documentary film in the Nuremberg Trials”
ATTENTION ALL PWR2 STUDENTS: If you are interested in documentary film and photography you might be interested in the following PWR2 courseses offered Winter quarter:
“Objects of Argument: Art Arrangement and Design of Museum Exhibitions” (Instructor: John Tinker): Students will prepare public talks in collaboration with the Cantor Center for Visual Arts for their upcoming exhibition on early photographs of Yosemite (including work by Ansel Adams and Eadweard Muybridge).
“Reel Life: the Rhetoric of Documentary Film” (Instructor: Kristi Wilson).

*********** LAST YEAR’S EVENTS**********************

The Film Lab Presents:Iranian poet Forough Farrokhzad’s documentary film “The House is Black” (1963). 
Wednesday, May 24, 7 p.m. Stanford Writing Center, Cheryl Greene will screen and discuss this film.

“There is no shortage of ugliness
in the world. If man closed his eyes
to it, there would be even more.
But man is a problem solver. On this
screen will appear an image of ugliness…
a vision of pain no caring human being
should ignore.”

The House is Black begins with a black screen and simple voice-over.
Farrokhzad’s work is an unconventional documentary project that demands
viewers to contemplate the pain from those suffering with leprosy. Her work
transcends neat categorization and shocked viewers of its day because of its
combination of poetic elements and unrelenting look at bodily pain and
disfigurement. Reciting her own poetry along with religious passages from
the Koran throughout the film, Farrokhzad’s hauntingly beautiful voice is
as unforgettable as her images of this isolated community.

MAY 8-9, The Film Lab Presents: URBAN ART TWO-FER!!!!
Monday May 8, 8-10 p.m., in the Stanford Writing Center (460 lower-level)
 Nic Hill will screen his latest film “Piece By Piece,” a journey into San Francisco’s mysterious graffiti underground. Hill documents 20 years of creation and destruction. His film features first-time, historical footage drawn from over 100 hours of interviews.
Tuesday May 9th, 7-9 p.m. (Bldg. 160 Wallenberg Hall Theater). The Film Lab and IHUM present:
 Timothy “Speed” Levitch, will speak after a screening of the award-winning documentary centered on his life as a New York city tour guide. “The Cruise” (1998) is directed by Bennett Miller (director of “Capote” 2005). Levitch has appeared in such films as “Waking Life” (2001) and “School of Rock” (2003).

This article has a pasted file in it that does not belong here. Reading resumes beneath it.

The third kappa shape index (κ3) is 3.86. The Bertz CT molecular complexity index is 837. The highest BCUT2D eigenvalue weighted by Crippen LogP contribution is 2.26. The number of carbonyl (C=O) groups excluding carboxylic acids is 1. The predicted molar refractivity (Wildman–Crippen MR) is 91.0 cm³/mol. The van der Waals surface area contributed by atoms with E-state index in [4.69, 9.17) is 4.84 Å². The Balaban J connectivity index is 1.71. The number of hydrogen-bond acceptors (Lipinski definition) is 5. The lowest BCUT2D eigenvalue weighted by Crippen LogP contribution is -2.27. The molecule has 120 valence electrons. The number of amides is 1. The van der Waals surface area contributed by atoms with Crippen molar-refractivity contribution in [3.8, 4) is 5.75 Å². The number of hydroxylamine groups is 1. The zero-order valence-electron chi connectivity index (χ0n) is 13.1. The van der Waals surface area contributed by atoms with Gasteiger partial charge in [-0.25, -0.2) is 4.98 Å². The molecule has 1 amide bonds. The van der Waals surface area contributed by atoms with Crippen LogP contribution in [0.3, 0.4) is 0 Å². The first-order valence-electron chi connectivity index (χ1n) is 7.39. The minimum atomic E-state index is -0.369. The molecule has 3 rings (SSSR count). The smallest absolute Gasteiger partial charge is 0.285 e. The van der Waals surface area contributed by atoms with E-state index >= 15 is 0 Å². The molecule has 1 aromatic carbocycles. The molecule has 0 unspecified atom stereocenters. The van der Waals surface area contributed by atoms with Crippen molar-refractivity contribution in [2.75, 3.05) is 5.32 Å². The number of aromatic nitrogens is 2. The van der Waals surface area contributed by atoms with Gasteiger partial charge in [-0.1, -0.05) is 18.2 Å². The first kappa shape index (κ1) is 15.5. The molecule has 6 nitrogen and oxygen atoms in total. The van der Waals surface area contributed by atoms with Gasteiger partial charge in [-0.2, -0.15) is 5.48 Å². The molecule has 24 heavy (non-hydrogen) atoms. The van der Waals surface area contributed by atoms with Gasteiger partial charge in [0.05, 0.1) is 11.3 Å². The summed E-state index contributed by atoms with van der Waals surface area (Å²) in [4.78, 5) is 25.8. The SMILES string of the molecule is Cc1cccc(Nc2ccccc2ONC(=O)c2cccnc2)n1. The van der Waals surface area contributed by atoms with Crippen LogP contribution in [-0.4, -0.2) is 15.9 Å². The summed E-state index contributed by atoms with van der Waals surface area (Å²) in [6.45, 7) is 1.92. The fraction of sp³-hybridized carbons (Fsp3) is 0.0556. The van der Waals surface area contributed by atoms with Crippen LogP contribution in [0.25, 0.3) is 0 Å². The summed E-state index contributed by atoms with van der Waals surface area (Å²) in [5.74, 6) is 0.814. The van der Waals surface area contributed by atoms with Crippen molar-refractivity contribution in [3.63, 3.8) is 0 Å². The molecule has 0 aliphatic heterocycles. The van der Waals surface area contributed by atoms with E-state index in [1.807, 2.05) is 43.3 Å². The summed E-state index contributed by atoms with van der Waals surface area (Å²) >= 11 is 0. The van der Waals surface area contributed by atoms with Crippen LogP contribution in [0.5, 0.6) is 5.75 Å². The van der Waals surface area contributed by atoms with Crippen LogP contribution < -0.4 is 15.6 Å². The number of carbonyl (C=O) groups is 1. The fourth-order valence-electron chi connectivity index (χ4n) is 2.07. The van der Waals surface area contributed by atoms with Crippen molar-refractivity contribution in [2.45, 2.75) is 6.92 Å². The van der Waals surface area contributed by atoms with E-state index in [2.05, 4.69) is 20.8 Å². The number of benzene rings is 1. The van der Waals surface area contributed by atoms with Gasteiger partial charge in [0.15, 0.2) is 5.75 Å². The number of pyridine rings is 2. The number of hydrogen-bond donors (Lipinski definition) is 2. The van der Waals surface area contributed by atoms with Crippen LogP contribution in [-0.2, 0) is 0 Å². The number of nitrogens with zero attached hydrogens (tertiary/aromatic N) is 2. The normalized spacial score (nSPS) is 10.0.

2006 United Nations Association Film Festival Call for Entries

Feb. 24 th,2006 at the Stanford Writing Center (bldg. 460, lower-level) 
PWR and the Stanford Writing Center presents:  
A panel discussion with:
Annelise Wunderlich , Producer at Independent Television Service in San Francisco ( )
Kristi M. Wilson (PWR, Stanford University)
Tomás Crowder , (IHUM, Stanford University)
Join us for a roundtable discussion, short screenings of independent work, and the first planning meeting for the SWC/PWR-sponsored new student documentary group.
Annelise Wunderlich is a Production Manager at ITVS (Independent Television Service) in San Francisco. She is the direct liasion between ITVS-funded independent producers and PBS.
Kristi M. Wilson and Tomas Crowder are both founding members of Cinecampesino (a bay area film collective). With Cinecampesino, they produced two short documentaries filmed in Honduras. Segments from both Cinecampesino documentaries have aired on “Latin Eyes,” a syndicated TV program (KRON). Crowder and Wilson are both on the advisory board of the non-profit economic sustainablity organization, Un Mundo. Wilson is the co-editor of Radical Fantasy: Italian Neorealism’s Afterlife in Global Cinema(forthcoming from Wayne State University Press, 2006).